The Middlemarch Collection

Recently I have been taking another look at the pictures in one of the nation’s celebrated galleries. The Middlemarch Collection was put together during the nineteenth century when the pictures were painted, and consists of portraits, subject or…

Review of George Eliot and the Visual Arts by Hugh Witemeyer

George Eliot and the Visual Arts is probably intended primarily for the student and specialist. However, the general reader who, in the words of Mr. Brooke in Middlemarch, does not mind ‘straining to keep up with’ the author, will find…

Mrs. Transome of Transome Court

In George Eliot’s novel, Felix Holt, the Radical, which is about social change in England, Mrs. Transome embodies the idea of traditional power. She is a member of the ruling class and a confirmed Tory. The lady and her home, Transome Court, stand…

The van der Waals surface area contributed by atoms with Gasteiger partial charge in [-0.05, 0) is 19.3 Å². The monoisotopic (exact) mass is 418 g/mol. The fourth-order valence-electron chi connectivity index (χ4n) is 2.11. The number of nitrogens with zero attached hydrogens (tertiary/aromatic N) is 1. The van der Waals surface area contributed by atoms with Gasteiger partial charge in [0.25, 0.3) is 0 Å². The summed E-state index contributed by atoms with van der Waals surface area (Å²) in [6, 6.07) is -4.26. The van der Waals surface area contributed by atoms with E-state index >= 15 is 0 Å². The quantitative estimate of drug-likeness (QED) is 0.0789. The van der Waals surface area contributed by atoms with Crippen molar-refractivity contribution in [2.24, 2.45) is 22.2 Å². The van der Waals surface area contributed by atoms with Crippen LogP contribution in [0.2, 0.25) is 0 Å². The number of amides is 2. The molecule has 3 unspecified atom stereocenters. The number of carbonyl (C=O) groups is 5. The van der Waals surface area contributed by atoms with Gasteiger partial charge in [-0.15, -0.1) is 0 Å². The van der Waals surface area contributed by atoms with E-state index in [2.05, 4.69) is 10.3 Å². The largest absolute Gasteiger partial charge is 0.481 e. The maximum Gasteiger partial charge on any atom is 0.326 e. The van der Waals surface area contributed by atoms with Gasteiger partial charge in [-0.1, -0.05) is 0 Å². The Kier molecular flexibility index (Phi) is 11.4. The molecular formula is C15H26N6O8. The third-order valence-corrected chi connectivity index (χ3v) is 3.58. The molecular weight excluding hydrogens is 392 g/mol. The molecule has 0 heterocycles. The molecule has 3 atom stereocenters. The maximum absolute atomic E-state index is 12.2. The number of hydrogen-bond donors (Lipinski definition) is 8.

Review of G. H. Lewes's Seaside Studies, "Brief Encounter"

I seemed to meet George Henry Lewes, ‘husband’ of George Eliot in the pages of his book, Seaside Studies. He emerged through the leaves, his bewhiskered face in shadow, on his head a broad-brimmed hat, his body bulky and shapeless in an old coat…